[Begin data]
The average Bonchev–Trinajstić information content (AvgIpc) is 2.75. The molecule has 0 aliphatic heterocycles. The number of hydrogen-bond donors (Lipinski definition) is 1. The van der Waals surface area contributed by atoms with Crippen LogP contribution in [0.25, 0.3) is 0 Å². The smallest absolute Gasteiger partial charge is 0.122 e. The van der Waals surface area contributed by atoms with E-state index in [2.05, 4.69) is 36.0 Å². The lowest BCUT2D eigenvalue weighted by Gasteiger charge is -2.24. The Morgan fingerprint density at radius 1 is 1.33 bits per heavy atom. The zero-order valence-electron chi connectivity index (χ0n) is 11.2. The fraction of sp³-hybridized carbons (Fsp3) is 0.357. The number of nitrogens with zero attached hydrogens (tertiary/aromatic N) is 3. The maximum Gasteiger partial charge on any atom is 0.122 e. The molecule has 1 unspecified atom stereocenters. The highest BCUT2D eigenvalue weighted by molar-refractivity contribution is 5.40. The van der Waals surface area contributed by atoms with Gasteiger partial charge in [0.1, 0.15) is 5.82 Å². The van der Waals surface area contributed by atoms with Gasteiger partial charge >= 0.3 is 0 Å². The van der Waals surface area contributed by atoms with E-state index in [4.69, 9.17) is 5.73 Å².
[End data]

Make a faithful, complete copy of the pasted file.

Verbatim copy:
The average Bonchev–Trinajstić information content (AvgIpc) is 2.75. The molecule has 0 aliphatic heterocycles. The number of hydrogen-bond donors (Lipinski definition) is 1. The van der Waals surface area contributed by atoms with Crippen LogP contribution in [0.25, 0.3) is 0 Å². The smallest absolute Gasteiger partial charge is 0.122 e. The van der Waals surface area contributed by atoms with E-state index in [2.05, 4.69) is 36.0 Å². The lowest BCUT2D eigenvalue weighted by Gasteiger charge is -2.24. The Morgan fingerprint density at radius 1 is 1.33 bits per heavy atom. The zero-order valence-electron chi connectivity index (χ0n) is 11.2. The fraction of sp³-hybridized carbons (Fsp3) is 0.357. The number of nitrogens with zero attached hydrogens (tertiary/aromatic N) is 3. The maximum Gasteiger partial charge on any atom is 0.122 e. The molecule has 1 unspecified atom stereocenters. The highest BCUT2D eigenvalue weighted by molar-refractivity contribution is 5.40. The van der Waals surface area contributed by atoms with Gasteiger partial charge in [0.1, 0.15) is 5.82 Å². The van der Waals surface area contributed by atoms with Gasteiger partial charge >= 0.3 is 0 Å². The van der Waals surface area contributed by atoms with E-state index in [4.69, 9.17) is 5.73 Å².